It's easy to be a naysayer and express doubts about the world. A lot of times you might be right and look like a hero. And no one has ever been fired for crying wolf. It just might help some government wonk build an empire to put another bureacratic drag on business in North America. The business of negativity isn't what put people on the moon or won the wars. We'd still be debating the safety of crawling out of the swamp onto dry land.
The only thing I haven't heard much about is the comment that a previous poster made about the time variable of composites. However, I believe Boeing knows all about the previous failures of composites in aircraft and have accounted for the reasons. They would be crazy not to!!
Scientific caution is one thing, but saying it ain't gonna work just because....(fill in the blanks with old information or plain hot air) is another.
Why is the GAO wasting the money I have paid in taxes to double check the work of other governtment agencies that I also fund? The GAO should be spending all its resources trying to audit plans and programs going through Congress, not do the work of the executive branch.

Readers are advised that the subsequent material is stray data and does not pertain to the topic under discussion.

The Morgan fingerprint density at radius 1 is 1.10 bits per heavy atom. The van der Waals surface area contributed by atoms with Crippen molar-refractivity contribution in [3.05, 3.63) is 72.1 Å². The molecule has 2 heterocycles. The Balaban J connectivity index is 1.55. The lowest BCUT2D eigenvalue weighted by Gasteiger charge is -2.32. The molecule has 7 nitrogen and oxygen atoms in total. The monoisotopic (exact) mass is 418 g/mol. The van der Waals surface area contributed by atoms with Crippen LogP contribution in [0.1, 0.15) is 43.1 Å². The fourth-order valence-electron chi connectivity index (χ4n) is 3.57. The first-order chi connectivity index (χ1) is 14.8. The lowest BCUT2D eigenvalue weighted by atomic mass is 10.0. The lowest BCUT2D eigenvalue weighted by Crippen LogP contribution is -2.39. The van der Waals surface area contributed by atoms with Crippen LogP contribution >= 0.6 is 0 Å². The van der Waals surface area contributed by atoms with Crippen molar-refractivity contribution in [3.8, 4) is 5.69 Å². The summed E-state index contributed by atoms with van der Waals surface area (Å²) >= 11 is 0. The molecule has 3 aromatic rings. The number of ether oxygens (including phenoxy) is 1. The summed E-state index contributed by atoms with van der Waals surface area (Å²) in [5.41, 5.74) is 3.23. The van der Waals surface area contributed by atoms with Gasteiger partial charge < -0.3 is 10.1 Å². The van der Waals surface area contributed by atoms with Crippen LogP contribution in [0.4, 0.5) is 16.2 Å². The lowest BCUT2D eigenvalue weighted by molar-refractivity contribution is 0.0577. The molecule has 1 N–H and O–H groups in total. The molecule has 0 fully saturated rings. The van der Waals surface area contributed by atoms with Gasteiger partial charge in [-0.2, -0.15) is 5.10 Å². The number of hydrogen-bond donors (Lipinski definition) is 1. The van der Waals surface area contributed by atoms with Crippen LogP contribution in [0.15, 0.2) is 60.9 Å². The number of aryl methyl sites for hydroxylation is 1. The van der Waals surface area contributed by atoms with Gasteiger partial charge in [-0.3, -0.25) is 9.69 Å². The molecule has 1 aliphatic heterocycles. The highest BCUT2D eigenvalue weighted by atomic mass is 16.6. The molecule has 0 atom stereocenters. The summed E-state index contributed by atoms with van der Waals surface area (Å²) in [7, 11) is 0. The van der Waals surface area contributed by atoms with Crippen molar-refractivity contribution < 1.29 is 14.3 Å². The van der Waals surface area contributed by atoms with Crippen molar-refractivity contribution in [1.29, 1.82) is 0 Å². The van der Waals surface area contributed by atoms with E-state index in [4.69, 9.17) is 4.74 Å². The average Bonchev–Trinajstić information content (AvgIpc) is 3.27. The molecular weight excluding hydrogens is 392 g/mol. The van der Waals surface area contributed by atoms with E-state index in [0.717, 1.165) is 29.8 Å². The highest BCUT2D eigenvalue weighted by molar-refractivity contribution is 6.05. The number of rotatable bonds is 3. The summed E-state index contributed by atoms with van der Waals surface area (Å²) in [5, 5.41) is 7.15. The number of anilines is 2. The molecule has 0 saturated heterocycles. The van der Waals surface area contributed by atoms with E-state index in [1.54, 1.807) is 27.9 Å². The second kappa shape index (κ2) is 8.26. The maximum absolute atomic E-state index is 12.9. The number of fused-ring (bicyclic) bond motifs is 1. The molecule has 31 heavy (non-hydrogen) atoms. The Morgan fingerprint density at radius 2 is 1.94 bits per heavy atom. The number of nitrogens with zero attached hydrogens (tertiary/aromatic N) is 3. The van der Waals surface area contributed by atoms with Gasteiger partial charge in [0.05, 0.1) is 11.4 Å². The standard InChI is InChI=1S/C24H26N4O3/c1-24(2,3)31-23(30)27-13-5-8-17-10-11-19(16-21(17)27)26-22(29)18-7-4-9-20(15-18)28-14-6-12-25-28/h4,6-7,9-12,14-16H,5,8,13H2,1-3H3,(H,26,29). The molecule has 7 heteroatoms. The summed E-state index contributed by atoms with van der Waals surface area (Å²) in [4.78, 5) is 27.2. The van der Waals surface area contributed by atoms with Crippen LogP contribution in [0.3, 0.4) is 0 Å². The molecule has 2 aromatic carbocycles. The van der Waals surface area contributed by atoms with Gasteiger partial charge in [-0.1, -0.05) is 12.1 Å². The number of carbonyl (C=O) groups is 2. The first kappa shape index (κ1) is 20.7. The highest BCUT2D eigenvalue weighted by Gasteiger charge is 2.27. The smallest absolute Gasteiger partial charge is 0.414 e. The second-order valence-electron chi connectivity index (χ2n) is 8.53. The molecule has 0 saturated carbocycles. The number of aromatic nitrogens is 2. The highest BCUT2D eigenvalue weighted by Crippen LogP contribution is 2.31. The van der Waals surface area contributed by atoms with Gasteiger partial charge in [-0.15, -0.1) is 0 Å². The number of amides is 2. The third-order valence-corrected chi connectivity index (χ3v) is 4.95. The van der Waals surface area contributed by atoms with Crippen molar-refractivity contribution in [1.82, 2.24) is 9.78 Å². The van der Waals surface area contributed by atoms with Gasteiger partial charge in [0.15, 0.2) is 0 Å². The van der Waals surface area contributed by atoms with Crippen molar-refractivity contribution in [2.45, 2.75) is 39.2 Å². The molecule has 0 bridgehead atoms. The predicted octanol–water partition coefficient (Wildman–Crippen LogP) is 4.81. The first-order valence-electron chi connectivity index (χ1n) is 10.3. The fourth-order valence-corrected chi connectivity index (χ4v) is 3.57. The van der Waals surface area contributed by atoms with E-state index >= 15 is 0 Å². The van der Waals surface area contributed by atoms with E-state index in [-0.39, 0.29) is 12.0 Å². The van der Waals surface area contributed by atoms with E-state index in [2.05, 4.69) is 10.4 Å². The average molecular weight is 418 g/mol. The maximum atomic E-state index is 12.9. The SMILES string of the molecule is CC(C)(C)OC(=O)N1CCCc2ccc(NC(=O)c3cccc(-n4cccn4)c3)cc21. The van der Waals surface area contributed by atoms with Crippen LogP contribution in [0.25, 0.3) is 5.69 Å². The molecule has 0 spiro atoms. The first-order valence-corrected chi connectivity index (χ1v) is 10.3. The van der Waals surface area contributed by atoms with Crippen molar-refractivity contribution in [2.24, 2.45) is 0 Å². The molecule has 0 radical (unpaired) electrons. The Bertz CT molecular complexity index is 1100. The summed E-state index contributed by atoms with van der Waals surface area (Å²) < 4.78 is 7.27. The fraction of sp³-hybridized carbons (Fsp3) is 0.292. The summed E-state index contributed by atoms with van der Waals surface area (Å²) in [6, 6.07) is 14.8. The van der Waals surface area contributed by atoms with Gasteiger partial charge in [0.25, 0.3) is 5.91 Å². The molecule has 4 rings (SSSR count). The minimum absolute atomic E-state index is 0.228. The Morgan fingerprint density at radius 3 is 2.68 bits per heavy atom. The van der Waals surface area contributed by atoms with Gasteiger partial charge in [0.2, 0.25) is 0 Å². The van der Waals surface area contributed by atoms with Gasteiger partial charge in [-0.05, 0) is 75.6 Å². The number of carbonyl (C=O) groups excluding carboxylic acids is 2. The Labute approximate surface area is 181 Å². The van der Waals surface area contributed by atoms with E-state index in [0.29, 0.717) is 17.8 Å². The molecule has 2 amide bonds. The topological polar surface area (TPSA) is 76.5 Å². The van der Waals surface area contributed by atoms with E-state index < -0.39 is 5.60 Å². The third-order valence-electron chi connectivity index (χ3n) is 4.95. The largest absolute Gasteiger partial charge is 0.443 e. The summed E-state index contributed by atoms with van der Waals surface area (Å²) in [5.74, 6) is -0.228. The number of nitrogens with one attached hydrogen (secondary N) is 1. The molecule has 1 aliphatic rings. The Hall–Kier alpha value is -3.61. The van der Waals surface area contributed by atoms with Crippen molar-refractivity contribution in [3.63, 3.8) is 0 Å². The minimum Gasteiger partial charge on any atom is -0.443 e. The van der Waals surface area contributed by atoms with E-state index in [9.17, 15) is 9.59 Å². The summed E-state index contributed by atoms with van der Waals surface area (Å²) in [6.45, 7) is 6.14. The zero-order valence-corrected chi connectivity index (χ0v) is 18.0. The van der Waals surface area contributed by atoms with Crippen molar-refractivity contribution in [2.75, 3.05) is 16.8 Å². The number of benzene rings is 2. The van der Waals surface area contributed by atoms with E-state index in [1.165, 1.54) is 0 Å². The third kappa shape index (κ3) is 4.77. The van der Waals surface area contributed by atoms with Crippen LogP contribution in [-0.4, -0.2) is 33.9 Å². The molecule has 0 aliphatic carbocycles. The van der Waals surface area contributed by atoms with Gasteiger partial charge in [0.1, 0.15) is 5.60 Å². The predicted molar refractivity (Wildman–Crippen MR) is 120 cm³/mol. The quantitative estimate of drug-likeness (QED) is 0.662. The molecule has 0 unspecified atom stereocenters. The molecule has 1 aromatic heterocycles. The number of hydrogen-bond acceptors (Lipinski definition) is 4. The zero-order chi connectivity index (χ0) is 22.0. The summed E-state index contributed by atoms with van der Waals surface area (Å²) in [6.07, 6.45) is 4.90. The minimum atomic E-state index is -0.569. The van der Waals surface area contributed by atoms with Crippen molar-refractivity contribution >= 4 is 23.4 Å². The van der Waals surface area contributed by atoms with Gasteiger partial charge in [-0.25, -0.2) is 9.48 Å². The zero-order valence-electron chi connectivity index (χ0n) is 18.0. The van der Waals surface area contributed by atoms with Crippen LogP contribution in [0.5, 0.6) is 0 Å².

When I first designed with compsites I reviewed all of the technical strength data. It was impressive. Then I discovered that composites degrade over TIME. The plastic resin becomes brittle and fails without warning due to plasticizer outgassing. Just like the Airbus A305 Rudders that have failed 3 times so far. Hundreds killed. The Dreamliner will be OK for a few years then suffer catestropic airframe failure in flight just like the American Airlines flight from JFK in 2001. No nondestructive testing can detect the impending failure. The FAA knows theis after dissecting the Lear Starliner composite aircraft that were removed from service. The FAA has a vested interest in protecting Boeing's investment in a failure prone aircraft generation. Metal aircraft can be inspected for cracks and the parts replaced before ultimate failure. It happens every month with no fanfare. My personal Cessna aircraft had 10,000 hard hours with no problems. A Piaggio 180 all composite aircraft in the same shop had countless cracks at 700 hours.